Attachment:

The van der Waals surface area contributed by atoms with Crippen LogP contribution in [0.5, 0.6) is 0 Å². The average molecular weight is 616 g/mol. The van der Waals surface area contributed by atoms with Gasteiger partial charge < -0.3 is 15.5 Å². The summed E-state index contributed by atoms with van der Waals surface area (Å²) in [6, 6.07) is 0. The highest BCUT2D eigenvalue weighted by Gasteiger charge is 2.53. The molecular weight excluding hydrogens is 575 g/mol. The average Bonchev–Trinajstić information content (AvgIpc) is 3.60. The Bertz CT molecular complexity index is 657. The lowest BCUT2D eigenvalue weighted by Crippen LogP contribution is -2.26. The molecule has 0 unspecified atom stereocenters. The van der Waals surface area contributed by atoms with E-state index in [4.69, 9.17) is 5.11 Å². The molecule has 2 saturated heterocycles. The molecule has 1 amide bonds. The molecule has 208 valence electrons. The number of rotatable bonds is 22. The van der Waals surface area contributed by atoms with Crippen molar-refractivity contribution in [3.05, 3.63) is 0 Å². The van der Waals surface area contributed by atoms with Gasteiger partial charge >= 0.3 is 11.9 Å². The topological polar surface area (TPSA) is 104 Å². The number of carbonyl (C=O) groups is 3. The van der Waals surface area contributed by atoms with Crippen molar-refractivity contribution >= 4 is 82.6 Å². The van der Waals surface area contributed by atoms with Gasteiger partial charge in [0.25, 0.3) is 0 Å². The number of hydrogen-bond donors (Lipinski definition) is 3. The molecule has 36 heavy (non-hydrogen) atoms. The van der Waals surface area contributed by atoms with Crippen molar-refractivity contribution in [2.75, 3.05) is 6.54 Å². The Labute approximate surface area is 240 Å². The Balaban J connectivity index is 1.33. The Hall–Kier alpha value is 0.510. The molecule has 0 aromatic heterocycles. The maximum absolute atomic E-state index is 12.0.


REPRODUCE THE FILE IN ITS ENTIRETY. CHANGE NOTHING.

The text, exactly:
The van der Waals surface area contributed by atoms with Crippen LogP contribution in [0.5, 0.6) is 0 Å². The average molecular weight is 616 g/mol. The van der Waals surface area contributed by atoms with Gasteiger partial charge < -0.3 is 15.5 Å². The summed E-state index contributed by atoms with van der Waals surface area (Å²) in [6, 6.07) is 0. The highest BCUT2D eigenvalue weighted by Gasteiger charge is 2.53. The molecular weight excluding hydrogens is 575 g/mol. The average Bonchev–Trinajstić information content (AvgIpc) is 3.60. The Bertz CT molecular complexity index is 657. The lowest BCUT2D eigenvalue weighted by Crippen LogP contribution is -2.26. The molecule has 0 unspecified atom stereocenters. The van der Waals surface area contributed by atoms with E-state index in [4.69, 9.17) is 5.11 Å². The molecule has 2 saturated heterocycles. The molecule has 1 amide bonds. The molecule has 208 valence electrons. The number of rotatable bonds is 22. The van der Waals surface area contributed by atoms with Crippen molar-refractivity contribution in [3.05, 3.63) is 0 Å². The van der Waals surface area contributed by atoms with Gasteiger partial charge >= 0.3 is 11.9 Å². The topological polar surface area (TPSA) is 104 Å². The number of carbonyl (C=O) groups is 3. The van der Waals surface area contributed by atoms with Crippen molar-refractivity contribution >= 4 is 82.6 Å². The van der Waals surface area contributed by atoms with Gasteiger partial charge in [0.25, 0.3) is 0 Å². The number of hydrogen-bond donors (Lipinski definition) is 3. The molecule has 36 heavy (non-hydrogen) atoms. The van der Waals surface area contributed by atoms with Crippen molar-refractivity contribution in [2.75, 3.05) is 6.54 Å². The Labute approximate surface area is 240 Å². The Balaban J connectivity index is 1.33. The Hall–Kier alpha value is 0.510. The molecule has 0 aromatic heterocycles. The maximum absolute atomic E-state index is 12.0.